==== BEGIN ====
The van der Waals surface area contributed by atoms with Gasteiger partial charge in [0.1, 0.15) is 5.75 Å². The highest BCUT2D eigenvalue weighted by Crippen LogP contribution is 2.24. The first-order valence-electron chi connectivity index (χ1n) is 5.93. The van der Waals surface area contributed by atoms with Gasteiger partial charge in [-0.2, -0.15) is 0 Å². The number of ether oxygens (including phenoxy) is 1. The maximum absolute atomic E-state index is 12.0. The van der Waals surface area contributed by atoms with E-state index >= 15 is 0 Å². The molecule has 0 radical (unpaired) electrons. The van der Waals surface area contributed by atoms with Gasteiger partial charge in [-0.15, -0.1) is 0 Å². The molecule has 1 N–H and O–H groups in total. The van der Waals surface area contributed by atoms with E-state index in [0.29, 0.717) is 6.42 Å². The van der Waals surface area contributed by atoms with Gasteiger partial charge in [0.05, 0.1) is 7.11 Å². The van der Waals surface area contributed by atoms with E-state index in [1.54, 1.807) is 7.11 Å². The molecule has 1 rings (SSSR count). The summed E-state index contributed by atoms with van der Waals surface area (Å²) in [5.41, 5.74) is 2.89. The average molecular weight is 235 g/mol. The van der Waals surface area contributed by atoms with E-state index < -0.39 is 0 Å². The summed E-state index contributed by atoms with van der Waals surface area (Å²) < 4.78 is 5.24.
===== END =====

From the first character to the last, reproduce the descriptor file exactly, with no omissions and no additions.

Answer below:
The van der Waals surface area contributed by atoms with Gasteiger partial charge in [0.1, 0.15) is 5.75 Å². The highest BCUT2D eigenvalue weighted by Crippen LogP contribution is 2.24. The first-order valence-electron chi connectivity index (χ1n) is 5.93. The van der Waals surface area contributed by atoms with Gasteiger partial charge in [-0.2, -0.15) is 0 Å². The number of ether oxygens (including phenoxy) is 1. The maximum absolute atomic E-state index is 12.0. The van der Waals surface area contributed by atoms with E-state index >= 15 is 0 Å². The molecule has 0 radical (unpaired) electrons. The van der Waals surface area contributed by atoms with Gasteiger partial charge in [-0.15, -0.1) is 0 Å². The molecule has 1 N–H and O–H groups in total. The van der Waals surface area contributed by atoms with E-state index in [0.29, 0.717) is 6.42 Å². The van der Waals surface area contributed by atoms with Gasteiger partial charge in [0.05, 0.1) is 7.11 Å². The van der Waals surface area contributed by atoms with E-state index in [1.54, 1.807) is 7.11 Å². The molecule has 1 rings (SSSR count). The summed E-state index contributed by atoms with van der Waals surface area (Å²) in [5.41, 5.74) is 2.89. The average molecular weight is 235 g/mol. The van der Waals surface area contributed by atoms with E-state index < -0.39 is 0 Å². The summed E-state index contributed by atoms with van der Waals surface area (Å²) < 4.78 is 5.24.